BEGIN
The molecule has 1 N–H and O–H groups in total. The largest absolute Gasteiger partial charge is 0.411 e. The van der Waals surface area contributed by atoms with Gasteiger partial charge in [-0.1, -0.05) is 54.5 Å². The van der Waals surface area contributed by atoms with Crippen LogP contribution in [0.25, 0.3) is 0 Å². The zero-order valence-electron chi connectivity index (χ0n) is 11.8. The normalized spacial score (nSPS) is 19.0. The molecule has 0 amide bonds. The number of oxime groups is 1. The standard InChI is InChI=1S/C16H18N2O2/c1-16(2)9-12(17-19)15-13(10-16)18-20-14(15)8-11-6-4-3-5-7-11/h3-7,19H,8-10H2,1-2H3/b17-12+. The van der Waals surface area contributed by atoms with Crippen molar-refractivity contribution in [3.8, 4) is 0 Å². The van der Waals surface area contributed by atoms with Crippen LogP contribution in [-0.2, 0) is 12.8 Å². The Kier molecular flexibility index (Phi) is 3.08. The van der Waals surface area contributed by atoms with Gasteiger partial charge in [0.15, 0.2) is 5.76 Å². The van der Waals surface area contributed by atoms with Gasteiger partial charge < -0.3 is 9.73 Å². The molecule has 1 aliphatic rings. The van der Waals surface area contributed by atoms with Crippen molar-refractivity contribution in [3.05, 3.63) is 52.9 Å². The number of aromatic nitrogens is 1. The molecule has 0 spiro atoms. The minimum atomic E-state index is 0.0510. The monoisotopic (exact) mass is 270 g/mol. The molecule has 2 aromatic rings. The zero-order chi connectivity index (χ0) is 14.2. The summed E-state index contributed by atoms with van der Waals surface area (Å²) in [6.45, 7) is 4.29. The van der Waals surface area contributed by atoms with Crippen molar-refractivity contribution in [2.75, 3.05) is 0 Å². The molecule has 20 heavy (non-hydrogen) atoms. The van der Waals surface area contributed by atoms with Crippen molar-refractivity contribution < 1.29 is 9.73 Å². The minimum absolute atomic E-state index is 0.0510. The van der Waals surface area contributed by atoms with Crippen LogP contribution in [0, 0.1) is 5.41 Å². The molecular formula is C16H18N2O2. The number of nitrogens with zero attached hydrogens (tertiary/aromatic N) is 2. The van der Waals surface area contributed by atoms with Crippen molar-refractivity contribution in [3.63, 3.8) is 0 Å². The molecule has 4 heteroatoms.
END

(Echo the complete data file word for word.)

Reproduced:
The molecule has 1 N–H and O–H groups in total. The largest absolute Gasteiger partial charge is 0.411 e. The van der Waals surface area contributed by atoms with Gasteiger partial charge in [-0.1, -0.05) is 54.5 Å². The van der Waals surface area contributed by atoms with Crippen LogP contribution in [0.25, 0.3) is 0 Å². The zero-order valence-electron chi connectivity index (χ0n) is 11.8. The normalized spacial score (nSPS) is 19.0. The molecule has 0 amide bonds. The number of oxime groups is 1. The standard InChI is InChI=1S/C16H18N2O2/c1-16(2)9-12(17-19)15-13(10-16)18-20-14(15)8-11-6-4-3-5-7-11/h3-7,19H,8-10H2,1-2H3/b17-12+. The van der Waals surface area contributed by atoms with Crippen molar-refractivity contribution in [3.8, 4) is 0 Å². The van der Waals surface area contributed by atoms with Crippen LogP contribution in [-0.2, 0) is 12.8 Å². The Kier molecular flexibility index (Phi) is 3.08. The van der Waals surface area contributed by atoms with Gasteiger partial charge in [0.15, 0.2) is 5.76 Å². The van der Waals surface area contributed by atoms with Gasteiger partial charge < -0.3 is 9.73 Å². The molecule has 1 aliphatic rings. The van der Waals surface area contributed by atoms with Crippen molar-refractivity contribution in [3.05, 3.63) is 52.9 Å². The number of aromatic nitrogens is 1. The molecule has 0 spiro atoms. The minimum atomic E-state index is 0.0510. The monoisotopic (exact) mass is 270 g/mol. The molecule has 2 aromatic rings. The zero-order chi connectivity index (χ0) is 14.2. The summed E-state index contributed by atoms with van der Waals surface area (Å²) in [6.45, 7) is 4.29. The van der Waals surface area contributed by atoms with Crippen molar-refractivity contribution in [2.75, 3.05) is 0 Å². The molecule has 20 heavy (non-hydrogen) atoms. The van der Waals surface area contributed by atoms with Crippen molar-refractivity contribution < 1.29 is 9.73 Å². The minimum absolute atomic E-state index is 0.0510. The van der Waals surface area contributed by atoms with Crippen LogP contribution in [0, 0.1) is 5.41 Å². The molecular formula is C16H18N2O2. The number of nitrogens with zero attached hydrogens (tertiary/aromatic N) is 2. The van der Waals surface area contributed by atoms with Crippen molar-refractivity contribution in [3.63, 3.8) is 0 Å². The molecule has 4 heteroatoms.